More detail has been shared about the diagnosis of a patient who fell seriously ill after having almond milk in Australia.

A 61‐year‐old man suffered severe botulism symptoms in 2023 after drinking a dairy alternative. 

According to an article in The Medical Journal of Australia, it was the first botulism case in the country linked to a commercially prepared product since 2007.

As no suspected food poisoning was initially disclosed, brainstem stroke was the primary differential diagnosis.

On day 2, the patient developed vomiting, difficulty swallowing, and severe respiratory distress, requiring intubation. He subsequently had complete ophthalmoplegia (weakness or paralysis of eye muscles), descending flaccid paralysis, and required ventilation. A diagnosis of Miller-Fisher syndrome was then considered.

Link to almond milk
Further history on day 15 revealed the man had consumed foul‐tasting almond milk 12 to 36 hours before symptom onset. Botulism was then suspected.

Clostridium botulinum culture and test results were negative on a retained milk sample and stool. Results from the Clostridium botulinum direct toxin test using the mouse bioassay showed the presence of botulinum toxin in a retained milk sample. Another test on a retained milk sample detected botulinum toxin A nucleic acid.

On day 16, the patient was given botulin antitoxin. He was weaned off mechanical ventilation five months after admission to the intensive care unit.

Following notification of the suspected foodborne botulism case, Inside Out Nutritious Goods issued a national recall due to missing storage information: it had not been labeled with instructions to keep refrigerated. The product was sold chilled and needed to be kept in the fridge.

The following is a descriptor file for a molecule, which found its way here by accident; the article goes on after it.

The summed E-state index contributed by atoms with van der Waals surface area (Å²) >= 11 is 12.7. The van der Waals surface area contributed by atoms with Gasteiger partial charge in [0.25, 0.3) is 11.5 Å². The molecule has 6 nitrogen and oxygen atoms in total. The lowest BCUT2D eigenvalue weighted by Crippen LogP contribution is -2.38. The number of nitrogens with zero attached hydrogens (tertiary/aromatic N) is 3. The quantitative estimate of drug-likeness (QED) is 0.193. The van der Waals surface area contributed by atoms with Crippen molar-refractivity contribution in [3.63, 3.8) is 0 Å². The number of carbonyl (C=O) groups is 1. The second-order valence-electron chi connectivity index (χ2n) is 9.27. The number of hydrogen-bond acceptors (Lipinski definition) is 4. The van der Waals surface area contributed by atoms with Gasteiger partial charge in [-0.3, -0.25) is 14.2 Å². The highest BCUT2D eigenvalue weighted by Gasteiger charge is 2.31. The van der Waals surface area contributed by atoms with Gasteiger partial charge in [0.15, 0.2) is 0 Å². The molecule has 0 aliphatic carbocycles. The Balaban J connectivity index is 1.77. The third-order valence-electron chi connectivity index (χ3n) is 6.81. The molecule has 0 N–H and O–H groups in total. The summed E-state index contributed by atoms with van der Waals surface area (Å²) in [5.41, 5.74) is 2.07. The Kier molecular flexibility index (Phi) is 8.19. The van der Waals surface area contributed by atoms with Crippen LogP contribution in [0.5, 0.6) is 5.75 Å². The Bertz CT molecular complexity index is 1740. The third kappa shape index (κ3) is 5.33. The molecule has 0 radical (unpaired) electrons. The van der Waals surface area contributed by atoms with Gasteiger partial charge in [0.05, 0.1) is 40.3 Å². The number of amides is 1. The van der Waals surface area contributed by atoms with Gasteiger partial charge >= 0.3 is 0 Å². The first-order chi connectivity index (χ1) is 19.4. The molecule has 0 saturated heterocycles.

“This case was diagnostically challenging due to an initially limited history with rapidly progressive signs that overlapped between botulism, Miller-Fisher syndrome, and brainstem stroke. If botulism is suspected, antitoxin should be administered urgently,” said researchers.

Recall data
In other news, Food Standards Australia New Zealand (FSANZ) revealed 87 recalls were undertaken in 2023, up from 75 in 2022 but down from 109 in 2020.

Undeclared allergens were behind 41 recalls in 2023. The issue was identified by a consumer complaint on 19 occasions. Routine government or company testing was used to detect the problem several times. Microbial contamination prompted 23 recalls, seven of which were caused by foreign bodies.

The most common reasons for recalls from 2019 to 2023 were undeclared allergen and microbial contamination, while biotoxins and packaging faults accounted for a smaller proportion.

While a single undeclared allergen prompted most recalls, some were due to multiple allergens. The most common were milk, tree nuts, wheat/gluten, and eggs. 

Regarding root cause, errors during packaging were the main driver of allergen-related recalls, but challenges with supplier verification were also notable.

From 2019 to 2023, there were 83 food recalls due to microbial contamination. Thirty were caused by Listeria monocytogenes, 27 due to Salmonella, and 18 due to E. coli. There were also another 20 recalls due to potential microbial contamination. 

There were 39 recalls due to foreign matter, such as plastic and metal. Fourteen recalls were due to biotoxins such as patulin and histamine. Chemical contamination led to 24 recalls, the most common being thebaine and ethylene oxide.

In this period, the top recalled products were mixed and/or processed foods. This category includes most long-life packaged foods and manufactured items with multiple ingredients. Dairy products, breads and bakery products, fruit and vegetables, and confectionery were also commonly recalled. 

The main corrective actions were staff training, amended handling procedures, and improved communication processes. Other steps included increased testing and ceasing production or supply. The majority of food businesses reported undertaking more than one corrective action.

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